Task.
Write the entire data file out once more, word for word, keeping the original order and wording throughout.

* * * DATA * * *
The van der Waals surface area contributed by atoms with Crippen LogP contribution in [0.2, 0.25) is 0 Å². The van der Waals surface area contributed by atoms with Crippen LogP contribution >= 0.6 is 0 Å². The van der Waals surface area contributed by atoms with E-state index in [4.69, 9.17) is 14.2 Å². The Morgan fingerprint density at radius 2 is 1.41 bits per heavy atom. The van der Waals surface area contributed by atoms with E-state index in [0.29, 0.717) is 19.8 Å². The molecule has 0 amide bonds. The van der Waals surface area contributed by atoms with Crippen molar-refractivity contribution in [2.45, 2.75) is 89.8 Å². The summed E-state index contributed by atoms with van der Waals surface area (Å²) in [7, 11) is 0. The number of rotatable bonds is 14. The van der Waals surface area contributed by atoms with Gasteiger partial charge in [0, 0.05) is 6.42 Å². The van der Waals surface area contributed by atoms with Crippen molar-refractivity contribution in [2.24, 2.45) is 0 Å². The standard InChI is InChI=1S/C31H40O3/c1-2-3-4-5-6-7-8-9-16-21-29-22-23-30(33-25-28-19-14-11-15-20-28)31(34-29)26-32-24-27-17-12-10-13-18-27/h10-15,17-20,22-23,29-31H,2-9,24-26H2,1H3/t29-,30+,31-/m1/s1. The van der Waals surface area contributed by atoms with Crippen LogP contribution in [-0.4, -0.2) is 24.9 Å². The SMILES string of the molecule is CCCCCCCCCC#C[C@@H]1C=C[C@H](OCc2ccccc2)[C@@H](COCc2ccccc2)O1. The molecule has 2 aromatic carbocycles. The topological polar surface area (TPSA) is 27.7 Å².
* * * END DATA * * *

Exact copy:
The van der Waals surface area contributed by atoms with Crippen LogP contribution in [0.2, 0.25) is 0 Å². The van der Waals surface area contributed by atoms with Crippen LogP contribution >= 0.6 is 0 Å². The van der Waals surface area contributed by atoms with E-state index in [4.69, 9.17) is 14.2 Å². The Morgan fingerprint density at radius 2 is 1.41 bits per heavy atom. The van der Waals surface area contributed by atoms with E-state index in [0.29, 0.717) is 19.8 Å². The molecule has 0 amide bonds. The van der Waals surface area contributed by atoms with Crippen molar-refractivity contribution in [2.45, 2.75) is 89.8 Å². The summed E-state index contributed by atoms with van der Waals surface area (Å²) in [7, 11) is 0. The number of rotatable bonds is 14. The van der Waals surface area contributed by atoms with Gasteiger partial charge in [0, 0.05) is 6.42 Å². The van der Waals surface area contributed by atoms with Crippen molar-refractivity contribution in [2.24, 2.45) is 0 Å². The standard InChI is InChI=1S/C31H40O3/c1-2-3-4-5-6-7-8-9-16-21-29-22-23-30(33-25-28-19-14-11-15-20-28)31(34-29)26-32-24-27-17-12-10-13-18-27/h10-15,17-20,22-23,29-31H,2-9,24-26H2,1H3/t29-,30+,31-/m1/s1. The van der Waals surface area contributed by atoms with Crippen LogP contribution in [-0.4, -0.2) is 24.9 Å². The SMILES string of the molecule is CCCCCCCCCC#C[C@@H]1C=C[C@H](OCc2ccccc2)[C@@H](COCc2ccccc2)O1. The molecule has 2 aromatic carbocycles. The topological polar surface area (TPSA) is 27.7 Å².